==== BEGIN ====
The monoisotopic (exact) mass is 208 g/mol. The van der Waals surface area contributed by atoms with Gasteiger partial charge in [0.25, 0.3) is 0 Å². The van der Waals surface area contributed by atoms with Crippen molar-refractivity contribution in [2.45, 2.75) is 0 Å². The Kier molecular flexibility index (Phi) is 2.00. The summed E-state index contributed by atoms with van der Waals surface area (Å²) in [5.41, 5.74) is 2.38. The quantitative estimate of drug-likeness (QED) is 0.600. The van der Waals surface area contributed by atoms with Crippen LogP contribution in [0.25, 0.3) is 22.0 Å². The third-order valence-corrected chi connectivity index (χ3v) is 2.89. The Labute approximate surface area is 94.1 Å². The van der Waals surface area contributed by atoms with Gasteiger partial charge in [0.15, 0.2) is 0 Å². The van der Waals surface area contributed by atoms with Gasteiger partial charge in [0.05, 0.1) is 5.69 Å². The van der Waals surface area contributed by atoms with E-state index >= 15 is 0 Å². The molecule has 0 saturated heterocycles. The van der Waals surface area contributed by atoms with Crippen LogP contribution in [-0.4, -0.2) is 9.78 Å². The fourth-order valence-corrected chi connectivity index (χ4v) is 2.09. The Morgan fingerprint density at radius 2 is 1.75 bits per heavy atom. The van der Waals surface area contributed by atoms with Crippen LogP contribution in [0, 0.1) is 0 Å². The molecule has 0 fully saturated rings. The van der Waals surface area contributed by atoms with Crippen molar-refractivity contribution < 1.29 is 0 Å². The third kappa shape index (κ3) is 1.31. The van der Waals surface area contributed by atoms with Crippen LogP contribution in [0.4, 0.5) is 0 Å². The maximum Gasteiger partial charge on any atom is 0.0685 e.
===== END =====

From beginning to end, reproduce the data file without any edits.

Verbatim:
The monoisotopic (exact) mass is 208 g/mol. The van der Waals surface area contributed by atoms with Gasteiger partial charge in [0.25, 0.3) is 0 Å². The van der Waals surface area contributed by atoms with Crippen molar-refractivity contribution in [2.45, 2.75) is 0 Å². The Kier molecular flexibility index (Phi) is 2.00. The summed E-state index contributed by atoms with van der Waals surface area (Å²) in [5.41, 5.74) is 2.38. The quantitative estimate of drug-likeness (QED) is 0.600. The van der Waals surface area contributed by atoms with Crippen LogP contribution in [0.25, 0.3) is 22.0 Å². The third-order valence-corrected chi connectivity index (χ3v) is 2.89. The Labute approximate surface area is 94.1 Å². The van der Waals surface area contributed by atoms with Gasteiger partial charge in [0.15, 0.2) is 0 Å². The van der Waals surface area contributed by atoms with Gasteiger partial charge in [0.05, 0.1) is 5.69 Å². The van der Waals surface area contributed by atoms with E-state index >= 15 is 0 Å². The molecule has 0 saturated heterocycles. The van der Waals surface area contributed by atoms with Crippen LogP contribution in [-0.4, -0.2) is 9.78 Å². The fourth-order valence-corrected chi connectivity index (χ4v) is 2.09. The Morgan fingerprint density at radius 2 is 1.75 bits per heavy atom. The van der Waals surface area contributed by atoms with Crippen LogP contribution in [0, 0.1) is 0 Å². The molecule has 0 fully saturated rings. The van der Waals surface area contributed by atoms with Crippen molar-refractivity contribution < 1.29 is 0 Å². The third kappa shape index (κ3) is 1.31. The van der Waals surface area contributed by atoms with Crippen LogP contribution in [0.4, 0.5) is 0 Å². The maximum Gasteiger partial charge on any atom is 0.0685 e.